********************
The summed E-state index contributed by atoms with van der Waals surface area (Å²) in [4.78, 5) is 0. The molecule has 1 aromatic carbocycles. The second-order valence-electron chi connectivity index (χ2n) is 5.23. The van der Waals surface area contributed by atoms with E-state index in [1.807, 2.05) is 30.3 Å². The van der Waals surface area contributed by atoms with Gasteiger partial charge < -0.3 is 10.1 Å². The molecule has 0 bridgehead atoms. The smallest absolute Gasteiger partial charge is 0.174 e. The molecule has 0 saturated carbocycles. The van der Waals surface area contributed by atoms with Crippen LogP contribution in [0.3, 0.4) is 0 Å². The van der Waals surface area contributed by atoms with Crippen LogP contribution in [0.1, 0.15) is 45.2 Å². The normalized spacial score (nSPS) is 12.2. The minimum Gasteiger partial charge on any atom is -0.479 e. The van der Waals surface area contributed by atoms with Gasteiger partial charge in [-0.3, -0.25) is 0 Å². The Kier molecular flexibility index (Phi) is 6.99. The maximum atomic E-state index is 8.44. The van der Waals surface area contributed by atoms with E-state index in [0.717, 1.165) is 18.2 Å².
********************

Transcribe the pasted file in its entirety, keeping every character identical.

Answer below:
The summed E-state index contributed by atoms with van der Waals surface area (Å²) in [4.78, 5) is 0. The molecule has 1 aromatic carbocycles. The second-order valence-electron chi connectivity index (χ2n) is 5.23. The van der Waals surface area contributed by atoms with E-state index in [1.807, 2.05) is 30.3 Å². The van der Waals surface area contributed by atoms with Gasteiger partial charge < -0.3 is 10.1 Å². The molecule has 0 bridgehead atoms. The smallest absolute Gasteiger partial charge is 0.174 e. The molecule has 0 saturated carbocycles. The van der Waals surface area contributed by atoms with Crippen LogP contribution in [0.3, 0.4) is 0 Å². The van der Waals surface area contributed by atoms with Crippen LogP contribution in [0.1, 0.15) is 45.2 Å². The normalized spacial score (nSPS) is 12.2. The minimum Gasteiger partial charge on any atom is -0.479 e. The van der Waals surface area contributed by atoms with Gasteiger partial charge in [-0.3, -0.25) is 0 Å². The Kier molecular flexibility index (Phi) is 6.99. The maximum atomic E-state index is 8.44. The van der Waals surface area contributed by atoms with E-state index in [0.717, 1.165) is 18.2 Å².